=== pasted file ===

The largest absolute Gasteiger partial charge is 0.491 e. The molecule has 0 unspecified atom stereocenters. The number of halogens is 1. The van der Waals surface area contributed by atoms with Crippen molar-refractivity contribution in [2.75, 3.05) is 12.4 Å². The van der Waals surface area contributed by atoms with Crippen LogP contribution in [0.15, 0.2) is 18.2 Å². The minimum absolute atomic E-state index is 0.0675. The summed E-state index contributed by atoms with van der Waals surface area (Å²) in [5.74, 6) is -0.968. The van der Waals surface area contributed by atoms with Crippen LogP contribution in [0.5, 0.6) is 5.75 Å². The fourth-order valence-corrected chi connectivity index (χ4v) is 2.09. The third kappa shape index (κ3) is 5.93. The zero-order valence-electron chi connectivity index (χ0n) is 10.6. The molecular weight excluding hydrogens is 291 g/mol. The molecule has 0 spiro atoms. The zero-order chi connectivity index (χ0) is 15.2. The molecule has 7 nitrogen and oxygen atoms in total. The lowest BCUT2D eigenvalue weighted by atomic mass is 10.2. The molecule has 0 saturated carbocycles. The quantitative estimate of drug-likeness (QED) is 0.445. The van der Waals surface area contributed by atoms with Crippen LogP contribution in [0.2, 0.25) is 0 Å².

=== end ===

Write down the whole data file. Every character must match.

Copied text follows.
The largest absolute Gasteiger partial charge is 0.491 e. The molecule has 0 unspecified atom stereocenters. The number of halogens is 1. The van der Waals surface area contributed by atoms with Crippen molar-refractivity contribution in [2.75, 3.05) is 12.4 Å². The van der Waals surface area contributed by atoms with Crippen LogP contribution in [0.15, 0.2) is 18.2 Å². The minimum absolute atomic E-state index is 0.0675. The summed E-state index contributed by atoms with van der Waals surface area (Å²) in [5.74, 6) is -0.968. The van der Waals surface area contributed by atoms with Crippen LogP contribution in [0.5, 0.6) is 5.75 Å². The fourth-order valence-corrected chi connectivity index (χ4v) is 2.09. The third kappa shape index (κ3) is 5.93. The zero-order valence-electron chi connectivity index (χ0n) is 10.6. The molecular weight excluding hydrogens is 291 g/mol. The molecule has 0 spiro atoms. The zero-order chi connectivity index (χ0) is 15.2. The molecule has 7 nitrogen and oxygen atoms in total. The lowest BCUT2D eigenvalue weighted by atomic mass is 10.2. The molecule has 0 saturated carbocycles. The quantitative estimate of drug-likeness (QED) is 0.445. The van der Waals surface area contributed by atoms with Crippen LogP contribution in [0.2, 0.25) is 0 Å².